Appearance. I almost don't want to dignify this by talking about it. One might expect this excuse from an average person in our society, which is obsessed with appearance. But a Christian has no excuse for performing cosmetic surgery on a newborn. Not looking like daddy can be easily explained (if kids even ask - my son is 11 and has no clue). But again, you're talking cosmetic surgery to force a child to conform to a physical standard.  


Notice above I keep using the phrase "healthy, functional part of a baby boy's body."  Many people think the foreskin is "extra," serving no purpose. Which is why they are swayed by the above non-religious reasons - the foreskin isn't necessary, so why not remove it? But nothing could be further from the truth. The foreskin has both protective and sexual function. How Stuff Works has a very concise description of the purpose of the foreskin:
The foreskin (also known as the prepuce) is a portion of skin on the penis that covers and protects the tip of the penis, also known as the glans. It can be a tough world for a glans -- there's abrasion from undergarments, cold winter weather and dry air. It's good to have a protection policy in place, and the foreskin provides that protection for the glans.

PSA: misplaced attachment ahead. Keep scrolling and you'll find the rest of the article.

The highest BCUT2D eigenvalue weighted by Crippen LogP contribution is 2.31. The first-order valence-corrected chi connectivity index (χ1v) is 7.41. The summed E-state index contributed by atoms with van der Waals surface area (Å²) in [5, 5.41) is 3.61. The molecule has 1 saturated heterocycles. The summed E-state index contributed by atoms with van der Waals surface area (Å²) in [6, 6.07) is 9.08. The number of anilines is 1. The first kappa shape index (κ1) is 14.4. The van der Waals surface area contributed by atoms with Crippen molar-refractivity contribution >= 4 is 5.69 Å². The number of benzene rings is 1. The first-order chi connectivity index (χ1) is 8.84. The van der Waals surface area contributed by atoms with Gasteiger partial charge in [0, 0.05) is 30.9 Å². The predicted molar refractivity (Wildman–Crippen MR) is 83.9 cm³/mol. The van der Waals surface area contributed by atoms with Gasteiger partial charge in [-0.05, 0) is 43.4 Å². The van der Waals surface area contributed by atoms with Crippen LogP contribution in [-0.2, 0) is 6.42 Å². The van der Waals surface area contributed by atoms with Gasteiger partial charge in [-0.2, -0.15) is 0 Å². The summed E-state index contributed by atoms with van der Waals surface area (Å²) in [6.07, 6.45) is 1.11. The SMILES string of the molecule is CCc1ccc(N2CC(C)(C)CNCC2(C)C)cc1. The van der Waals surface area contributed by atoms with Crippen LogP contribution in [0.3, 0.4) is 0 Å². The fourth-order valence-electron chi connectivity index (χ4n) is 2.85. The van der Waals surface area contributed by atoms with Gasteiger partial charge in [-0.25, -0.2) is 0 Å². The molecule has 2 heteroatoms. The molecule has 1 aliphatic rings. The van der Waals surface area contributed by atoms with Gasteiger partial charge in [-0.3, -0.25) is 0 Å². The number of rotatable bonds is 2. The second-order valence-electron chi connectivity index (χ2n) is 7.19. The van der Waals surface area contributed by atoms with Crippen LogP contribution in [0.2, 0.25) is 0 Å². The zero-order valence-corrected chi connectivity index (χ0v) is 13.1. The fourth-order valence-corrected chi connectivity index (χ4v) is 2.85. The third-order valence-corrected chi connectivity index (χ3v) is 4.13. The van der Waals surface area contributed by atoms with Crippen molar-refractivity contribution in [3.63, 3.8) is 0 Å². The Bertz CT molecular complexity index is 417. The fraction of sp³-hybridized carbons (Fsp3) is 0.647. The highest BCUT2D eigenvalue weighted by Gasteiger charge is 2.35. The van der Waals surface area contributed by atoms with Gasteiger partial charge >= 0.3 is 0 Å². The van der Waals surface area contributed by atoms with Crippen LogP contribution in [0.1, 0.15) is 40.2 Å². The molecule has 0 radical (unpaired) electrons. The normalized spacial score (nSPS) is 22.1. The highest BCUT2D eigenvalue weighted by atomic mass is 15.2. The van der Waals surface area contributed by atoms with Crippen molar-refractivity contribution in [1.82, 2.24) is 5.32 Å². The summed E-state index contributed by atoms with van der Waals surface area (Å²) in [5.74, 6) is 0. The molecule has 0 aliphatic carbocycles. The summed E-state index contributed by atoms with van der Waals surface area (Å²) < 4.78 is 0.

When males are born, the skin on the penis extends over the glans, protecting it on day one from the wear and tear it will undergo in that lifetime. The foreskin can account for one-third to nearly one-half of total penile skin. 
While its outer appearance is the same as any other skin on the penis, the foreskin is home to many nerve bundles and blood cells, and its inner surface is similar to the inside of your mouth, helping the glans stay naturally lubricated. Between the outer layer and the moist inner layer is a ridged band with additional nerve endings. A piece of tissue called the frenulum connects the foreskin to the glans. It looks (and functions somewhat) like the connective tissue beneath your tongue. When the penis is flaccid, the frenulum tightens to narrow the opening of the foreskin.